Unbalanced Act

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Odd Boy
by Martin Jude Farawell
Sibling Rivalry Press, 2019
$18.00, 110 Pages
Review by Toti O’Brien

A Review of ODD BOY by Martin Jude Farawell Review by Toti O'Brien

When a book is a work of love — the encounter of a sensible press with an author they admire — very often the key to the text is in/on the cover. So for Martin Jude Farawell’s Odd Boy (out next month by Sibling Rivalry Press), look at the child portrayed on the front. Now at the man cameo-ed in the back. This outstanding poetry collection is the “unbalanced act” through which figure A first survives, then becomes figure B.

Like Dante’s Divina Commedia, Odd Boy starts in the woods — with a long poem divided in sections, introducing like a musical overture the themes that will return through the symphony.

Dante wanders his forest at mid-life, having lost the “straight way” (the conventional path life borrows by rote unless something occurs requiring to stop, to recalculate). Farawell enters his wood in similar fashion, knowing one needs to go astray in order to find oneself. As he explores the wildness, a few landmarks that nature has kept intact help him summarize his life. He evokes crucial times of childhood and adolescence. He recalls the people who sculpted his identity, either in building or carving it, in adding or stealing matter. He draws the contour of the man he chose to become and the one he chose not to, outlining a pattern he will later fill out with chiaroscuro and details.

On page one, “a rope hangs from a branch.” Though here defined as a swing, this recurring icon multitasks as a hangman’s rope, especially in light of the elements the poem carefully aligns. State of wear and thickness of the rope itself, of the loop at its end, of the branch to which it is fastened are compared to the weight and bone strength/frailty of the boy/man who wishes/or/not to put it to test. Stilled in its “unswaying plumb,” the rope forecasts suicide. It is also the tool Abraham employs to bind Isaac prior to sacrificing him.

“Odd” is the boy who doesn’t dare swing from the rope, or join the drunken song of peers around the bonfire, or carve his name besides that of the girl he loves. He is cast off because he won’t perpetuate the aggressiveness tied to maleness and inherited from fathers, brothers, also modeled on mates. He can’t be and won’t be an angry man. He will choose the gentle “way of the deer” and will pay full price for his choice.

Part two builds upon the same themes — loneliness, pain, defiance, revolt — from a complex vantage point of present reflection intertwined by sharp, indelible memories. “Odd” is shyness — fear of self-expression and contact, due to lack of nurturing.

“In the hesitant fall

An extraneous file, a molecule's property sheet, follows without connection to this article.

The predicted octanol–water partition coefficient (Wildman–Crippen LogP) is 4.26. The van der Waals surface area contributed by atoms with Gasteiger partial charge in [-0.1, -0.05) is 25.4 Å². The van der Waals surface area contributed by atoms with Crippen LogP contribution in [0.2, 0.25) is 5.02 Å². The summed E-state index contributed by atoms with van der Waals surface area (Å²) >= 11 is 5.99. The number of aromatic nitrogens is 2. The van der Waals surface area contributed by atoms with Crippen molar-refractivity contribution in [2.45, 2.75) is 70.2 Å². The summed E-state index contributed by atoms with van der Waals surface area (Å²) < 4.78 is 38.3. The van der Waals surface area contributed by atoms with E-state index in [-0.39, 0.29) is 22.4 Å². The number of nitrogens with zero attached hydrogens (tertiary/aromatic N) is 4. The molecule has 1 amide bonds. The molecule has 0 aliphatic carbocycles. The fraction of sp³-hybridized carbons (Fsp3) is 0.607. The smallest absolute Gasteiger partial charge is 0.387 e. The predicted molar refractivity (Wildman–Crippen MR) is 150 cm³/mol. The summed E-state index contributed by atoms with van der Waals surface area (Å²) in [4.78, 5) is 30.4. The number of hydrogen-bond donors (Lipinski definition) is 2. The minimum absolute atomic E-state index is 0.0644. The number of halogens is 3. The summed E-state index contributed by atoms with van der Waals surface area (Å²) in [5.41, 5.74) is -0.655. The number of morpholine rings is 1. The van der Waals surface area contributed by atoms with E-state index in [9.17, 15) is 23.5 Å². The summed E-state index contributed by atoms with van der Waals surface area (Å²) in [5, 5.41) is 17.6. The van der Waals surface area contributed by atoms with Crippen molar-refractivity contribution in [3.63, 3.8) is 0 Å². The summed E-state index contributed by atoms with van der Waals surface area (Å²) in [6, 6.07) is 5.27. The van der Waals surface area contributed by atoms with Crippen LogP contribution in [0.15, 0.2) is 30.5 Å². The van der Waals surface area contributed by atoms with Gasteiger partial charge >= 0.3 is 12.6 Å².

of my hands
from those
who will fall
from me,
my life closes.”

The hypocrisy and sexual taboos of Catholic education pile upon the castrating legacy of harsh family life. Now and then the woods are revisited — quiet abode where the boy seeks solace and the grown up can retrace the child he once was, as if secrecy had crystallized the past. What can be still reached can be sung. It can be rescued still.

Part three zooms onto the pain with more definition. Now the difference is finely pixelated, crystal clear. “Odd” is the child willing himself out of his body to avoid witnessing the abuse inflicted upon it. He is the dumbest of his class — no one taught him how to spell his own name — the one who spills milk at the dinner table, acting out his parents’ unspoken argument. If he becomes invisible to avoid Father’s rage, he is not fast enough to flee Mother’s. In the night he overhears his parents’ fight, but no matter how he prays “there is no grace.” He pisses himself once, but the fear of parental punishment clings to his skin for good. He is the one to whom Dad didn’t show a single thing he could hand-build, if not perhaps “a carving knife at my wrists, to make me handless.” He is the one who tries throughout adolescence to find reasons not to commit suicide.

To the violence endured in childhood there is no real cure. Understanding it as the fruit of previous violence doesn’t help. Even poetry, the best possible outcome, can’t erase it. The voice that ends the fear doesn’t end the pain.

“If I sing, I weep.
If I sing joy, even sing joy, I weep.”

Then is it truly impossible to shift gears, heal the past, move over for good?

Part four introduces a sliver of hope. Old age and nearing death make the terrifying parent as frail as the child he once abused. Love that is found can mend wounds of love that was never given. More than all, the next generation turns the tide — the new children who won’t share their father’s pain, because he’ll never do to them what was done to him.

So the chain can be broken, but such thing is very hard to perform, as the book witnesses with stark and heart-wrenching honesty. Odd Boy refutes the inexorability of cause and consequence — it entails the paradox of giving what one never received. By the end, the initial rope is the tightrope upon which the odd boy dares to walk — rather a superhuman feat, as he unflinchingly proceeds through the void life has dug around him, only held by the infrangible thread of his own will, his own voice.




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About Author

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Toti O'Brien is the Italian Accordionist with the Irish Last Name. She was born in Rome then moved to Los Angeles, where she makes a living as a self-employed artist, performing musician and professional dancer. Her work has most recently appeared in the Los Angeles Review of Books, Lit Pub, Non Binary Review, and Hypertext.

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